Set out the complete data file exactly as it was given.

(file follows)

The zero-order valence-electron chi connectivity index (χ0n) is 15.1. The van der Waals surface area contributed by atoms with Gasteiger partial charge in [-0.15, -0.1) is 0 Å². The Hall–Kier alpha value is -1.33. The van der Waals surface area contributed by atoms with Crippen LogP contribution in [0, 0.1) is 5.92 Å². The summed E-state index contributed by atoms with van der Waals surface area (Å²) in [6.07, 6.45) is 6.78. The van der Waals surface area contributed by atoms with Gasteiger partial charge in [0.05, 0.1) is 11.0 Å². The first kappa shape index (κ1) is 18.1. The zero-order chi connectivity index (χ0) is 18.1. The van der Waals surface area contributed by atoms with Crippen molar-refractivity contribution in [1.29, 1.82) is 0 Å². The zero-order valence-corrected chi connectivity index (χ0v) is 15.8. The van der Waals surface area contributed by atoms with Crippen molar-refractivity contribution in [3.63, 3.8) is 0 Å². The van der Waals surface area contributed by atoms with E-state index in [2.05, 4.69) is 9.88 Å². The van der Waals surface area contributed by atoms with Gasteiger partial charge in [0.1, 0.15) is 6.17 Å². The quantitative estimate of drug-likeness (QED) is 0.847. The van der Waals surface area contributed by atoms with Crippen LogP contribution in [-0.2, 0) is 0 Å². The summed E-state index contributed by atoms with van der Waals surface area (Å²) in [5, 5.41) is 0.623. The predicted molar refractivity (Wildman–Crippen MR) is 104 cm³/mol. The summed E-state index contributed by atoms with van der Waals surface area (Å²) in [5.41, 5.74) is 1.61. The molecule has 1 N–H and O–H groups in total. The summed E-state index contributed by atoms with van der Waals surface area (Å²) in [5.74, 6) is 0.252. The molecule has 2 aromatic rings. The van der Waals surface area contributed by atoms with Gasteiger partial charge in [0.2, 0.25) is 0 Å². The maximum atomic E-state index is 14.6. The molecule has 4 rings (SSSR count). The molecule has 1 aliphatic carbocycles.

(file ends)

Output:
The zero-order valence-electron chi connectivity index (χ0n) is 15.1. The van der Waals surface area contributed by atoms with Gasteiger partial charge in [-0.15, -0.1) is 0 Å². The Hall–Kier alpha value is -1.33. The van der Waals surface area contributed by atoms with Crippen LogP contribution in [0, 0.1) is 5.92 Å². The summed E-state index contributed by atoms with van der Waals surface area (Å²) in [6.07, 6.45) is 6.78. The van der Waals surface area contributed by atoms with Gasteiger partial charge in [0.05, 0.1) is 11.0 Å². The first kappa shape index (κ1) is 18.1. The zero-order chi connectivity index (χ0) is 18.1. The van der Waals surface area contributed by atoms with Crippen molar-refractivity contribution in [1.29, 1.82) is 0 Å². The zero-order valence-corrected chi connectivity index (χ0v) is 15.8. The van der Waals surface area contributed by atoms with Crippen molar-refractivity contribution in [3.63, 3.8) is 0 Å². The van der Waals surface area contributed by atoms with E-state index in [2.05, 4.69) is 9.88 Å². The van der Waals surface area contributed by atoms with Gasteiger partial charge in [0.1, 0.15) is 6.17 Å². The quantitative estimate of drug-likeness (QED) is 0.847. The van der Waals surface area contributed by atoms with Crippen LogP contribution in [-0.2, 0) is 0 Å². The summed E-state index contributed by atoms with van der Waals surface area (Å²) in [5, 5.41) is 0.623. The predicted molar refractivity (Wildman–Crippen MR) is 104 cm³/mol. The summed E-state index contributed by atoms with van der Waals surface area (Å²) in [5.41, 5.74) is 1.61. The molecule has 1 N–H and O–H groups in total. The summed E-state index contributed by atoms with van der Waals surface area (Å²) in [5.74, 6) is 0.252. The molecule has 2 aromatic rings. The van der Waals surface area contributed by atoms with Gasteiger partial charge in [0.2, 0.25) is 0 Å². The maximum atomic E-state index is 14.6. The molecule has 4 rings (SSSR count). The molecule has 1 aliphatic carbocycles.